She was about five years old and I left for work. I told her, you know, don't worry, you've probably slept on it or you bumped it during the night. Don't worry. Things that could be okay. And I didn't think anything of it and left to work. And five hours later, she was in the FDIC and her body was almost completely paralyzed. She had lost at that stage already 80 percent of movement. She couldn't stand, can sit. She struggled to breathe. Her left arm was completely paralyzed. But to answer the question is really in that circumstance, speaking to the doctors and going through that process. What struck me struck me really profoundly is how we were expected to be passive participants in the health care story that we were expected to do as as we were told and follow the instructions as we were told. And we didn't really have any input. And this kind of reminded me and it was it was so vivid in my mind because it reminded me of exactly on about a project that I was working on at that time. It was an educational project where we were trying to devise a technological solution to the huge educational crisis, where there's a two in 50 million kids who can't go to school and don't have good education because they are treated like passive students. They expected to sit down. You shut up and do as the teacher tells you. This is how you should think. This is what you should do. And I recalled that feeling. That's the type of educational experience I went through as a kid. And I recalled all those feelings sitting in the hospital, hearing the doctor tell me one thing, but unknown to the doctor. I did research my daughter and I were doing research, and we actually reached out to a number of parents who had kids with a similar condition. So our doctors were saying, yeah, don't worry, she's young enough. She's gonna bounce back. Everything's gonna be okay. All we have to do is, oh, teen NPT and things will be fine. So that was that was the advice from the doctors and the advice from the parents. All the while, the discussions we had with the parents were that most kids were still on respirators, most of them and two years on, we're still in hospitals and on respirators and their limbs were still paralyzed. Only two of the kids out of 100 had had any significant recovery. And so there was this huge disconnect between what the doctors were telling us and what the parents were telling us. And it really brought back those feelings of as patients. And I and now I experience this quite often is that we're almost expecting our patients to be passive participants as opposed to active participants. And so to answer your question, I think that is probably the the biggest advice I could give to your audience is somehow find a way to actively engage the patient in the process.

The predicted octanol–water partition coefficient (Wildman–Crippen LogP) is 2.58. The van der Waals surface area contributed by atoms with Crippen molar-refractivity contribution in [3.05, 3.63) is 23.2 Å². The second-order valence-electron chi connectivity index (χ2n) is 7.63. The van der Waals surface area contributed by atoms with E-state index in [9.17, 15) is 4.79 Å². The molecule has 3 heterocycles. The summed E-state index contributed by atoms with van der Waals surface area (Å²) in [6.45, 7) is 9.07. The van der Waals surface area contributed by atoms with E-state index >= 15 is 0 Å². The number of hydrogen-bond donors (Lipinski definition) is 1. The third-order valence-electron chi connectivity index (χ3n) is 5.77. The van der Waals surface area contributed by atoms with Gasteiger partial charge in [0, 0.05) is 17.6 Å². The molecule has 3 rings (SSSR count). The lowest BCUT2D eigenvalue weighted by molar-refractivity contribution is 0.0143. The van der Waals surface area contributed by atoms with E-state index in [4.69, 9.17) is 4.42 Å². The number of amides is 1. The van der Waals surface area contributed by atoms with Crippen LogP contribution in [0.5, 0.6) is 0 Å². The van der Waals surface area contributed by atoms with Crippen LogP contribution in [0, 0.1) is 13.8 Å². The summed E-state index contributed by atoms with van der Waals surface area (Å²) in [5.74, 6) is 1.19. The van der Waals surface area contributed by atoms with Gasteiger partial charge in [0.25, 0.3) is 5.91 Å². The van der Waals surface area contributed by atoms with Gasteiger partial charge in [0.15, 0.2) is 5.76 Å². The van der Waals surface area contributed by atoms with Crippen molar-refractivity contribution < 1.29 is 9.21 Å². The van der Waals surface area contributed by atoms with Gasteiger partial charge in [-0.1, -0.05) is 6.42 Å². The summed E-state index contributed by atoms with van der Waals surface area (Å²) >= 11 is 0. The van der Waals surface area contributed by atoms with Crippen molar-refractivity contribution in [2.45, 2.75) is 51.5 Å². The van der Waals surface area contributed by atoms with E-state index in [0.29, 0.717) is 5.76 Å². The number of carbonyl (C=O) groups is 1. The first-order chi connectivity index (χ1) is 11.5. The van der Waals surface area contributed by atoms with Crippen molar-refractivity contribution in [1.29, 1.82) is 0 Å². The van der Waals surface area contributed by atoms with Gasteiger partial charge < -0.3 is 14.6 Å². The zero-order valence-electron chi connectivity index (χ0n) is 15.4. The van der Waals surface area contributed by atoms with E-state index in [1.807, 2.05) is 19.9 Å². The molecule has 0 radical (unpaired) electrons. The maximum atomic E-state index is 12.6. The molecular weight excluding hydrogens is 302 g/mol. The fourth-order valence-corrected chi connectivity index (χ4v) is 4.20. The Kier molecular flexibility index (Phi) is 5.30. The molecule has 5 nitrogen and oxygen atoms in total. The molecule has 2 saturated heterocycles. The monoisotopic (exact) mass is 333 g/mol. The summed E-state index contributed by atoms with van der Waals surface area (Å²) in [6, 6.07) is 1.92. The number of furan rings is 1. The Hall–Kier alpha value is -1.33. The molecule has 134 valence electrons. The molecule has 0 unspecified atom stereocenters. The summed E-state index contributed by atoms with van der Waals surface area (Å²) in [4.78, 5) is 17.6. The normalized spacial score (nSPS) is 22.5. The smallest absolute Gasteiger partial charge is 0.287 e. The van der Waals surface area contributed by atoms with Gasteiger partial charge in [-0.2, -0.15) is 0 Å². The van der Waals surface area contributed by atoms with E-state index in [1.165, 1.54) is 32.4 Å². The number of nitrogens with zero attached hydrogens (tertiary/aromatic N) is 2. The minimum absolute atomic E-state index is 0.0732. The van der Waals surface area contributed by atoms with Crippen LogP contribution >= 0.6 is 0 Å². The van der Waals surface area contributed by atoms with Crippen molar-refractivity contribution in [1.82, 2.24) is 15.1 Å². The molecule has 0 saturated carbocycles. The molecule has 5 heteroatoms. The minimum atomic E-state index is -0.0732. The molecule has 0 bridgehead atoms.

[00:06:14] Saul Marquez

I think it's a great call out Bhutto. And from a practicing physician or a an executive running a hospital to an industry leader were all patients or somebody that we love as a patient. And so that call out that you're making is be proactive as a patient and also as a care giver and a provider. Be more inclusive. Try to get your patients to be more involved.

[00:06:41] Bodo Hoenen

Right?. Absolutely.

[00:06:42] Saul Marquez

Love it. And, you know, it's a great call out. So you guys reached out proactively to other families today. Luckily, there's a lot of ways that we could do that. There's social groups like we had Dan Hinmon from the Mayo Clinic talking to us about Facebook groups for patients. There's online forums. There's a lot of ways we could do this. Definitely a great call out by Bodo for everybody listening. Give us an example of how that led to better results for you and your daughter by being proactive.

[00:07:12] Bodo Hoenen

So we we were in the hospital. Lorelai and I were thinking about, you know, researching ways in which other paralyzed people are being treated. And we found some examples of exoskeletons being used to help paralyzed people regain movement. And we thought, let's reach out to these research projects and these people doing this and let's see if they can help us or whatever the case may be. And we reached out and they weren't open. They weren't open in sharing what they were doing and they were helping adult patients as opposed to kids. And so we decided, let's try build one ourselves. We don't know how to do it, but.

[00:07:50] Saul Marquez

That's crazy.

[00:07:51] Bodo Hoenen

I'm used to working in that environment. I still don't know how to do it. But we managed to get hundreds of experts from around the world to help us.

[00:08:00] Saul Marquez

How did you do that? How did you get hundreds of experts from around the world?

[00:08:04] Bodo Hoenen